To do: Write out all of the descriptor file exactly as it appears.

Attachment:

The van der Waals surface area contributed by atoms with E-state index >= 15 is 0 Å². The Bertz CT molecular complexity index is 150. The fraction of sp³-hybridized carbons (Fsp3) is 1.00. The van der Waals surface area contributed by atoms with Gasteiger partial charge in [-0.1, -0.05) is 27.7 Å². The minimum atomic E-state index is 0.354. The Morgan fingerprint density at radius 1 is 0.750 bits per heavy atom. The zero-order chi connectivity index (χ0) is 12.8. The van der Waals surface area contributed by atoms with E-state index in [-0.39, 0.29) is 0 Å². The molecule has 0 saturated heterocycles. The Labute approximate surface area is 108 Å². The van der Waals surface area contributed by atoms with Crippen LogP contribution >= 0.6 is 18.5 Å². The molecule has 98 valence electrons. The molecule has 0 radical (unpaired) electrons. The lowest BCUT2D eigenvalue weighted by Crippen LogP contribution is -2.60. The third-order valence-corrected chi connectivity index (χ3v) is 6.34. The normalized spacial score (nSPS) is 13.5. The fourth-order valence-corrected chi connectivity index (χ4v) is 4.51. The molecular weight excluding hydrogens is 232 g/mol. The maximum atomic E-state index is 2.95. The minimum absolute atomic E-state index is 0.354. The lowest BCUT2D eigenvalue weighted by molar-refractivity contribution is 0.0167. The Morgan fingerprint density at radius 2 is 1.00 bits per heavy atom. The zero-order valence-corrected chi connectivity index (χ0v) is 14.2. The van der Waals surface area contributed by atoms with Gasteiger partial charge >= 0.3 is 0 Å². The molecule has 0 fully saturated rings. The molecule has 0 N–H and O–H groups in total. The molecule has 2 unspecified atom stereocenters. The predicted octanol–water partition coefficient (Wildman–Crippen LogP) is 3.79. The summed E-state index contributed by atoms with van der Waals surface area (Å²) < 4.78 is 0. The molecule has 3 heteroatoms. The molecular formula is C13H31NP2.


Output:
The van der Waals surface area contributed by atoms with E-state index >= 15 is 0 Å². The Bertz CT molecular complexity index is 150. The fraction of sp³-hybridized carbons (Fsp3) is 1.00. The van der Waals surface area contributed by atoms with Gasteiger partial charge in [-0.1, -0.05) is 27.7 Å². The minimum atomic E-state index is 0.354. The Morgan fingerprint density at radius 1 is 0.750 bits per heavy atom. The zero-order chi connectivity index (χ0) is 12.8. The van der Waals surface area contributed by atoms with E-state index in [-0.39, 0.29) is 0 Å². The molecule has 0 saturated heterocycles. The Labute approximate surface area is 108 Å². The van der Waals surface area contributed by atoms with Crippen LogP contribution >= 0.6 is 18.5 Å². The molecule has 98 valence electrons. The molecule has 0 radical (unpaired) electrons. The lowest BCUT2D eigenvalue weighted by Crippen LogP contribution is -2.60. The third-order valence-corrected chi connectivity index (χ3v) is 6.34. The normalized spacial score (nSPS) is 13.5. The fourth-order valence-corrected chi connectivity index (χ4v) is 4.51. The molecular weight excluding hydrogens is 232 g/mol. The maximum atomic E-state index is 2.95. The minimum absolute atomic E-state index is 0.354. The lowest BCUT2D eigenvalue weighted by molar-refractivity contribution is 0.0167. The Morgan fingerprint density at radius 2 is 1.00 bits per heavy atom. The zero-order valence-corrected chi connectivity index (χ0v) is 14.2. The van der Waals surface area contributed by atoms with Gasteiger partial charge >= 0.3 is 0 Å². The molecule has 0 fully saturated rings. The molecule has 0 N–H and O–H groups in total. The molecule has 2 unspecified atom stereocenters. The predicted octanol–water partition coefficient (Wildman–Crippen LogP) is 3.79. The summed E-state index contributed by atoms with van der Waals surface area (Å²) < 4.78 is 0. The molecule has 3 heteroatoms. The molecular formula is C13H31NP2.